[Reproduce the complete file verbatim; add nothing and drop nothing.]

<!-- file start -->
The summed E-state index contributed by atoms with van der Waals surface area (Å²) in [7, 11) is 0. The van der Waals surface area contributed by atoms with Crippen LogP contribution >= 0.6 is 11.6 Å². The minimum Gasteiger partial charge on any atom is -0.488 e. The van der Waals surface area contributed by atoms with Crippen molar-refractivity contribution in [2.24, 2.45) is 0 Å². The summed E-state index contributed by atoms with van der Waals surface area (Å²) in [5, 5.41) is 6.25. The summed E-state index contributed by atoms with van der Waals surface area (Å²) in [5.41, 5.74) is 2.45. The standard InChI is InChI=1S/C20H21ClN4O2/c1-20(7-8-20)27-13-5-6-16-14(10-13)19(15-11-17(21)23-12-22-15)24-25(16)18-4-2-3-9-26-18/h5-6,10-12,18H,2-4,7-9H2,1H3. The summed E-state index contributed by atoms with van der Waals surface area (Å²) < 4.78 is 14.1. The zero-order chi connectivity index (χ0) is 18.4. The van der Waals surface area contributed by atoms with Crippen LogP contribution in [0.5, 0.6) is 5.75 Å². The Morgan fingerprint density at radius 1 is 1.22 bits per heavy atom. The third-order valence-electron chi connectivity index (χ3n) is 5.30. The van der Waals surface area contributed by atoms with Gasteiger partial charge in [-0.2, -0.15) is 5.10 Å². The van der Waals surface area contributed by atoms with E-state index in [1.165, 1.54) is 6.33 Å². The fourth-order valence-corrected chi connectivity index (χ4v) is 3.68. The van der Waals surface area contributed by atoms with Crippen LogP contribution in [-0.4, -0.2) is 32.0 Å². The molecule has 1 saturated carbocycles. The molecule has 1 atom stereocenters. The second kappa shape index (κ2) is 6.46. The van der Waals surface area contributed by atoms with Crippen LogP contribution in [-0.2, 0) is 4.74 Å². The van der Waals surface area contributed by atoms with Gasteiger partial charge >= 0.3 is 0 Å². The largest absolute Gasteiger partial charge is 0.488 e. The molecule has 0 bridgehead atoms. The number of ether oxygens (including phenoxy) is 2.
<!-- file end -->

The summed E-state index contributed by atoms with van der Waals surface area (Å²) in [7, 11) is 0. The van der Waals surface area contributed by atoms with Crippen LogP contribution >= 0.6 is 11.6 Å². The minimum Gasteiger partial charge on any atom is -0.488 e. The van der Waals surface area contributed by atoms with Crippen molar-refractivity contribution in [2.24, 2.45) is 0 Å². The summed E-state index contributed by atoms with van der Waals surface area (Å²) in [5, 5.41) is 6.25. The summed E-state index contributed by atoms with van der Waals surface area (Å²) in [5.41, 5.74) is 2.45. The standard InChI is InChI=1S/C20H21ClN4O2/c1-20(7-8-20)27-13-5-6-16-14(10-13)19(15-11-17(21)23-12-22-15)24-25(16)18-4-2-3-9-26-18/h5-6,10-12,18H,2-4,7-9H2,1H3. The summed E-state index contributed by atoms with van der Waals surface area (Å²) < 4.78 is 14.1. The zero-order chi connectivity index (χ0) is 18.4. The van der Waals surface area contributed by atoms with Crippen LogP contribution in [0.5, 0.6) is 5.75 Å². The Morgan fingerprint density at radius 1 is 1.22 bits per heavy atom. The third-order valence-electron chi connectivity index (χ3n) is 5.30. The van der Waals surface area contributed by atoms with Gasteiger partial charge in [-0.2, -0.15) is 5.10 Å². The van der Waals surface area contributed by atoms with E-state index in [1.165, 1.54) is 6.33 Å². The fourth-order valence-corrected chi connectivity index (χ4v) is 3.68. The van der Waals surface area contributed by atoms with Crippen LogP contribution in [-0.4, -0.2) is 32.0 Å². The molecule has 1 saturated carbocycles. The molecule has 1 atom stereocenters. The second kappa shape index (κ2) is 6.46. The van der Waals surface area contributed by atoms with Crippen LogP contribution in [-0.2, 0) is 4.74 Å². The van der Waals surface area contributed by atoms with Gasteiger partial charge >= 0.3 is 0 Å². The largest absolute Gasteiger partial charge is 0.488 e. The molecule has 0 bridgehead atoms. The number of ether oxygens (including phenoxy) is 2.